True story. So, I'm working on Michael Mann's new HBO television series, Luck, and I'm blown away by the talent. Dustin Hoffman, Dennis Farina, Richard Kind. Crazy stuff. It's a show about the seedy side of horse racing, and it's gonna rock. Is it the next The Sopranos? I dunno, but it's gonna rock.
But, all of that is irrelevant to the story I'm going to share.
A lot of the series is shot at the famous Santa Anita racetrack in Arcadia, California, just a couple dozen miles outside of Los Angeles. And it's shot at the racetrack during hours of operation. Which means there are a lot of people running around trying to prevent racing patrons (read: gamblers) from walking into shots. Luck is not unique in this... every location shoot has to deal with locals. When the cameras are rolling, such dealings are called lock-downs. And they're not always friendly.
As it happens, I was asked to block a rather large staircase AND a rather large hallway. Dustin Hoffman and Dennis Farina were filming a scene (over and over again, I must add) in which they rode up an escalator while discussing betting on a certain horse (that's all I'll reveal about the show... just watch it when it premieres). This staircase and hallway were under said escalator, and the exit the patrons were (or would) attempt to use to leave the track was beside said escalator.
In other words, before I ramble too much, it was rather important to block the exit. So much so, there were three or four "layers" of lock-down. Of which I was the first.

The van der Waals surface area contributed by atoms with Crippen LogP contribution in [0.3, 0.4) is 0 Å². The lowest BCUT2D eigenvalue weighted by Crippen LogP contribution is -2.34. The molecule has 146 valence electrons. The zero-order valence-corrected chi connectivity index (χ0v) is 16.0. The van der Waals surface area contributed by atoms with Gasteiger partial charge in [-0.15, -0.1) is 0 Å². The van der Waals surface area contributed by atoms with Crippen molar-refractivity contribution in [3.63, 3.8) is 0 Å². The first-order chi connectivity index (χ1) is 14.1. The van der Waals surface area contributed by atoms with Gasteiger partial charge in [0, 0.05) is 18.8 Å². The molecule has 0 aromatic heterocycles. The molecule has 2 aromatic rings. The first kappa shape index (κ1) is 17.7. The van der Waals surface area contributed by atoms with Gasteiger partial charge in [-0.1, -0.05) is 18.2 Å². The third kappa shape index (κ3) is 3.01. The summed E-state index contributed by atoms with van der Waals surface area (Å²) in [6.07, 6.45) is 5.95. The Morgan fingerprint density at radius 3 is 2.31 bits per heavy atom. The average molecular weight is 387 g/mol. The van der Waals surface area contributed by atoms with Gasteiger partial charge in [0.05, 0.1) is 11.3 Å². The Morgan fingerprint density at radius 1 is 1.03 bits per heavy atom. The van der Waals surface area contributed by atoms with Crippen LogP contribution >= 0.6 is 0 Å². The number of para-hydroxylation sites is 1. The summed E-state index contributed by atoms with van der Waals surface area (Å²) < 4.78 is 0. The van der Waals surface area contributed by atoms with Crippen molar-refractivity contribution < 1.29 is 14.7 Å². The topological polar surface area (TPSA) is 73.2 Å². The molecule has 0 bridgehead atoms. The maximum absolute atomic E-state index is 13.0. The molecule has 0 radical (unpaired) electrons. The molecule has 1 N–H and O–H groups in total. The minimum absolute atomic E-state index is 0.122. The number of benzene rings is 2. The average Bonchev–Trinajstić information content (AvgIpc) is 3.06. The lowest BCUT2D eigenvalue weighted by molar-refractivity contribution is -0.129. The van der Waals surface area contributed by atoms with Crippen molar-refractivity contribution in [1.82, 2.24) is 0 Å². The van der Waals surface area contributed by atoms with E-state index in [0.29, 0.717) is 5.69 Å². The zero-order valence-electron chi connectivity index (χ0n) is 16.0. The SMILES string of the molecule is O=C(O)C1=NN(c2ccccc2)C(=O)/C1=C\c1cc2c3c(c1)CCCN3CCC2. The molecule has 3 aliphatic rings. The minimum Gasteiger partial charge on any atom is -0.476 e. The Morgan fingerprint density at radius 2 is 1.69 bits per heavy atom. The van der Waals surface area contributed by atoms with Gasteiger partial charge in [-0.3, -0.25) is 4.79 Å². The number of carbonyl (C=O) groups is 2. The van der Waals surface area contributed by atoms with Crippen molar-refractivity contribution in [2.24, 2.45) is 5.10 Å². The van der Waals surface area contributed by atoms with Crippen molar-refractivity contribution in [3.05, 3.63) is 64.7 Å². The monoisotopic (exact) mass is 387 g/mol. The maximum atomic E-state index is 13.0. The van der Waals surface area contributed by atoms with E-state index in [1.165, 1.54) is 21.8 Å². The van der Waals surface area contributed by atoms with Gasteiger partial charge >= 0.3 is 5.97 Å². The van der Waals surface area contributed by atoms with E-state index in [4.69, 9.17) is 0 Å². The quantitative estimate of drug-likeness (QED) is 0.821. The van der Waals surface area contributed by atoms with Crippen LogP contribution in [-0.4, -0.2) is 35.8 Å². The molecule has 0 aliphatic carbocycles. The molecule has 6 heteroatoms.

Anyway, most (I'd say 95%) of the patrons simply nodded when informed of the filming, turned and left via another exit. That stated, that 95% was still rather difficult to deal since they either A) were elderly and didn't seem fit enough to take the alternate stairway, B) spoke little or no English (a surprisingly large amount of them didn't), or C) initially pretended that I wasn't standing there talking to them.
But that other 5%... hah! Oh, boy. Two instances stand out. No, wait, three.
1. An old man and an old woman, upon being approached to take another exit, started screaming about how the elderly are mistreated. Right, dude... you've got enough strength to walk the paddock to the betting booths, then up the stairs to the viewing room or bleachers, but not enough to walk around a set. Okay, whatever.
2. A woman, upon being approached to take another exit, said: "I ain't coming here no more. I get disrespected all the time by all these damn Asians" (yes, there are a lot of Asians working at the track, and even more gambling at the track, but I was only one of a handful on the film crew).
3. My personal favorite. A man, who at first seemed polite and attentive, suddenly turned hostile, throwing down his racing program and yelling, "Why don't you go shoot your movie in China?" I responded, calmly, "Because I was born in Florida." Never mind that I'm not even Chinese. And that it wasn't my movie.
I actually found it all a bit hilarious and couldn't stop myself from laughing. Even if I'd been upset by it, watching two great actors (Hoffman and Farina) and standing next to one of my directing heroes (Michael Mann... you can read what I've written about him here) more than made up for any negative experiences from set.
Still, given the pervasive attitudes in America, it's no wonder why I'm moving to Australia.
I love the movies.
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